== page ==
What Does Retirement Income Actually Look Like for Future Generations — Will It Work?
There was a time when planning for retirement meant having lots of children. Later, millions of workers depended on private pensions for financial security in old age. Then in 1978, Congress added an obscure provision to the Internal Revenue Code called Section 401(k), which allowed employees to avoid being taxed on deferred compensation. More than 40 years later, employer-sponsored plans account for most of the country’s retirement savings.
But what does the future hold for young people who are still decades away from their last workday?
“It’s going to be hard to tell what retirement will look like for millennials and Gen Z until the effects of the Great Resignation play out,” said Terry Turner, a senior writer and researcher at RetireGuide. “It’s empowering a lot of young workers in a way we haven’t seen in generations — probably since the end of World War II — certainly like nothing in my lifetime.”
The last two years have altered the course of retirement planning and saving forever. Here’s what the experts think today’s young people might be in for when they’re not so young anymore.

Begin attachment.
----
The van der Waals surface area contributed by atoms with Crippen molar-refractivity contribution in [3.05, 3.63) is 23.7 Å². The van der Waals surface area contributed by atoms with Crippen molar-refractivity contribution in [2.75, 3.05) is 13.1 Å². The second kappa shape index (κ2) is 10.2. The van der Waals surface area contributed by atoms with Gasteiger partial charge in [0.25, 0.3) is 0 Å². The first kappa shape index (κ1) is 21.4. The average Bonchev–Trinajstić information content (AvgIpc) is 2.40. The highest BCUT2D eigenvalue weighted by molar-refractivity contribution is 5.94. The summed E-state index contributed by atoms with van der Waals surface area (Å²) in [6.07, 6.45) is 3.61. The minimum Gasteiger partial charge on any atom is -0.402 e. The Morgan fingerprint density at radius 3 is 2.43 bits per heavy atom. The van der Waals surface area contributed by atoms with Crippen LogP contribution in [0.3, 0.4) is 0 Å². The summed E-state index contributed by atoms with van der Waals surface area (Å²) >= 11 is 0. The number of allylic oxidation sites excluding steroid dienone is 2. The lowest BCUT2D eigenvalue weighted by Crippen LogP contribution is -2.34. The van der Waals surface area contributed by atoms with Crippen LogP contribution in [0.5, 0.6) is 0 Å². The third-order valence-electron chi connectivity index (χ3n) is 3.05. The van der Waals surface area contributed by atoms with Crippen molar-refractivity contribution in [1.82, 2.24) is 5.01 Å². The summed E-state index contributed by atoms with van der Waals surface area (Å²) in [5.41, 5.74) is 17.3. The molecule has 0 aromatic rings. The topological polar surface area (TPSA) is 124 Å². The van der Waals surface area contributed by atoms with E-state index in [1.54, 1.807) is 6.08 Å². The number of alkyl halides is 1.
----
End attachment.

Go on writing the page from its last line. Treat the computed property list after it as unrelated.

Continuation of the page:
The Big Mistake Is Lumping Gen Z and Millennials Together
Pundits often talk about “millennials and Gen Z” as a collective. But the oldest millennials are now 40 years old and the youngest Gen Zers are still in elementary school. Their working years will barely overlap — and what different years they’ll have been.
“Retirement planning for millennials is certainly going to be a lot different than for Gen Z, simply because of the formative years of their early careers,” Turner said. “Millennials came of age in the time of 9/11 and the Great Recession, and the economic data and surveys out there show that they have had a much harder time getting ahead. Gen Z is hitting the workforce during the Great Resignation, when workers have new leverage to demand better pay, benefits, and working conditions. Bloomberg reported in October that wealth for Gen Z has increased by as much as 50% during the pandemic. These are two very different experiences of joining the workforce, and these experiences can and likely will shape people’s long-term views of careers and how and when they may start saving for retirement.”
A Version of the Old Pension Model Could Stage a Comeback
Like vinyl records and bell-bottoms, it’s not unheard of for yesteryear financial trends to come back into vogue generations later — and retirement planning decades from now might very well include themes that fell out of favor decades ago.